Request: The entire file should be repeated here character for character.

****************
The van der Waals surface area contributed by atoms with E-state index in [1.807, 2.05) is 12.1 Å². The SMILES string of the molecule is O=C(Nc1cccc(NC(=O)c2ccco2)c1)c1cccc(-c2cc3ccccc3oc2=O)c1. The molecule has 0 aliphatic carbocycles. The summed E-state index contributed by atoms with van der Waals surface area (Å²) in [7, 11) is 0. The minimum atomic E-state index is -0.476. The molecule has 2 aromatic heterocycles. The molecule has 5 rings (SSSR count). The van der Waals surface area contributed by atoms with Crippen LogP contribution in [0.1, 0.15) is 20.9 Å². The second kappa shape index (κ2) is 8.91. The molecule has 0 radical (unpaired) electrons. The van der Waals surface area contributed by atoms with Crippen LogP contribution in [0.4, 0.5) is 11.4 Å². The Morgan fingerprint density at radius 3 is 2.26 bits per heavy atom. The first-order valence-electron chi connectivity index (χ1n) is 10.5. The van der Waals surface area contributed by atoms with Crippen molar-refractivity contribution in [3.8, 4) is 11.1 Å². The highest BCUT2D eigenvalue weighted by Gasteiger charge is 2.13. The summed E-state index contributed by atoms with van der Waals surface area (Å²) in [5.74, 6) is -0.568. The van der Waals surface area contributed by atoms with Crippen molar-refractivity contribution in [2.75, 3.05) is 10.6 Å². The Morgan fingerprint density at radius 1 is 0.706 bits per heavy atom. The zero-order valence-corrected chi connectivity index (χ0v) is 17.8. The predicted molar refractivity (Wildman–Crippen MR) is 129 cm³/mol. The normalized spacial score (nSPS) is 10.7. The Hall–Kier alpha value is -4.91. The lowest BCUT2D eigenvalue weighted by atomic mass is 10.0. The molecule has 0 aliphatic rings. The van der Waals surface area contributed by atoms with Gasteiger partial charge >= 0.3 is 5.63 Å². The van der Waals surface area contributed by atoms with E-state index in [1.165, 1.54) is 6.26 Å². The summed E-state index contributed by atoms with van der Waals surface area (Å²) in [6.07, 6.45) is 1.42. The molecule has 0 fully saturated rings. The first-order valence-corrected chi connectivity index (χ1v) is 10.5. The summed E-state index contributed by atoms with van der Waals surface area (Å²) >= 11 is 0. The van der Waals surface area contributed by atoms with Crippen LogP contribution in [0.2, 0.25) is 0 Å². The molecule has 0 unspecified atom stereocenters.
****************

The van der Waals surface area contributed by atoms with E-state index in [1.807, 2.05) is 12.1 Å². The SMILES string of the molecule is O=C(Nc1cccc(NC(=O)c2ccco2)c1)c1cccc(-c2cc3ccccc3oc2=O)c1. The molecule has 0 aliphatic carbocycles. The summed E-state index contributed by atoms with van der Waals surface area (Å²) in [7, 11) is 0. The minimum atomic E-state index is -0.476. The molecule has 2 aromatic heterocycles. The molecule has 5 rings (SSSR count). The van der Waals surface area contributed by atoms with Crippen LogP contribution in [0.1, 0.15) is 20.9 Å². The second kappa shape index (κ2) is 8.91. The molecule has 0 radical (unpaired) electrons. The van der Waals surface area contributed by atoms with Crippen LogP contribution in [0.4, 0.5) is 11.4 Å². The Morgan fingerprint density at radius 3 is 2.26 bits per heavy atom. The first-order valence-electron chi connectivity index (χ1n) is 10.5. The van der Waals surface area contributed by atoms with Crippen molar-refractivity contribution in [3.8, 4) is 11.1 Å². The highest BCUT2D eigenvalue weighted by Gasteiger charge is 2.13. The summed E-state index contributed by atoms with van der Waals surface area (Å²) in [5.74, 6) is -0.568. The van der Waals surface area contributed by atoms with Crippen molar-refractivity contribution in [2.75, 3.05) is 10.6 Å². The Morgan fingerprint density at radius 1 is 0.706 bits per heavy atom. The zero-order valence-corrected chi connectivity index (χ0v) is 17.8. The predicted molar refractivity (Wildman–Crippen MR) is 129 cm³/mol. The normalized spacial score (nSPS) is 10.7. The Hall–Kier alpha value is -4.91. The lowest BCUT2D eigenvalue weighted by atomic mass is 10.0. The molecule has 0 aliphatic rings. The van der Waals surface area contributed by atoms with Gasteiger partial charge >= 0.3 is 5.63 Å². The van der Waals surface area contributed by atoms with E-state index in [1.165, 1.54) is 6.26 Å². The summed E-state index contributed by atoms with van der Waals surface area (Å²) in [6.07, 6.45) is 1.42. The molecule has 0 fully saturated rings. The first-order valence-corrected chi connectivity index (χ1v) is 10.5. The summed E-state index contributed by atoms with van der Waals surface area (Å²) >= 11 is 0. The van der Waals surface area contributed by atoms with Crippen LogP contribution in [0.2, 0.25) is 0 Å². The molecule has 0 unspecified atom stereocenters.